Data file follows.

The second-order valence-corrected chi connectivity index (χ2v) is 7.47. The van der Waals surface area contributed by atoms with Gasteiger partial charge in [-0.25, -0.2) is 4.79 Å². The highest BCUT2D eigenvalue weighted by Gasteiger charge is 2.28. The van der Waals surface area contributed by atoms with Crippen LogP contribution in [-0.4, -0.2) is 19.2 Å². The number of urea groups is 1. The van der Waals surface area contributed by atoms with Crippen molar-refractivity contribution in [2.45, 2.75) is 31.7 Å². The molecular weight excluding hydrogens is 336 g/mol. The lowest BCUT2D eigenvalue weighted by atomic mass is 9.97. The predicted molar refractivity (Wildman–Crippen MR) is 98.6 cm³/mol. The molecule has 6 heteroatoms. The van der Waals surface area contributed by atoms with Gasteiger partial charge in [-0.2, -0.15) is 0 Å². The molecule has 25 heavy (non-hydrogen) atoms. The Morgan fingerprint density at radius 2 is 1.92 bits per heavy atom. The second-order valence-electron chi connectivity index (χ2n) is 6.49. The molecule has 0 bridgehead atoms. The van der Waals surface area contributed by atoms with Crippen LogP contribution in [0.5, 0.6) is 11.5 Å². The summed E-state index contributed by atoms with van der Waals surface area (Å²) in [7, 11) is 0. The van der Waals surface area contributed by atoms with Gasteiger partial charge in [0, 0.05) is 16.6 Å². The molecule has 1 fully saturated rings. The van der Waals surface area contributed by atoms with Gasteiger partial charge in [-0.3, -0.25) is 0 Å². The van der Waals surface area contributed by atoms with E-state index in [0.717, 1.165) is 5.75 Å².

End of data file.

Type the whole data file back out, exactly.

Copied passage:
The second-order valence-corrected chi connectivity index (χ2v) is 7.47. The van der Waals surface area contributed by atoms with Gasteiger partial charge in [-0.25, -0.2) is 4.79 Å². The highest BCUT2D eigenvalue weighted by Gasteiger charge is 2.28. The van der Waals surface area contributed by atoms with Crippen LogP contribution in [-0.4, -0.2) is 19.2 Å². The number of urea groups is 1. The van der Waals surface area contributed by atoms with Crippen molar-refractivity contribution in [2.45, 2.75) is 31.7 Å². The molecular weight excluding hydrogens is 336 g/mol. The lowest BCUT2D eigenvalue weighted by atomic mass is 9.97. The predicted molar refractivity (Wildman–Crippen MR) is 98.6 cm³/mol. The molecule has 6 heteroatoms. The van der Waals surface area contributed by atoms with Gasteiger partial charge in [-0.2, -0.15) is 0 Å². The molecule has 25 heavy (non-hydrogen) atoms. The Morgan fingerprint density at radius 2 is 1.92 bits per heavy atom. The second-order valence-electron chi connectivity index (χ2n) is 6.49. The molecule has 0 bridgehead atoms. The van der Waals surface area contributed by atoms with Crippen LogP contribution in [0.5, 0.6) is 11.5 Å². The summed E-state index contributed by atoms with van der Waals surface area (Å²) in [7, 11) is 0. The van der Waals surface area contributed by atoms with Gasteiger partial charge in [0, 0.05) is 16.6 Å². The molecule has 1 fully saturated rings. The van der Waals surface area contributed by atoms with Gasteiger partial charge in [-0.3, -0.25) is 0 Å². The van der Waals surface area contributed by atoms with E-state index in [0.717, 1.165) is 5.75 Å².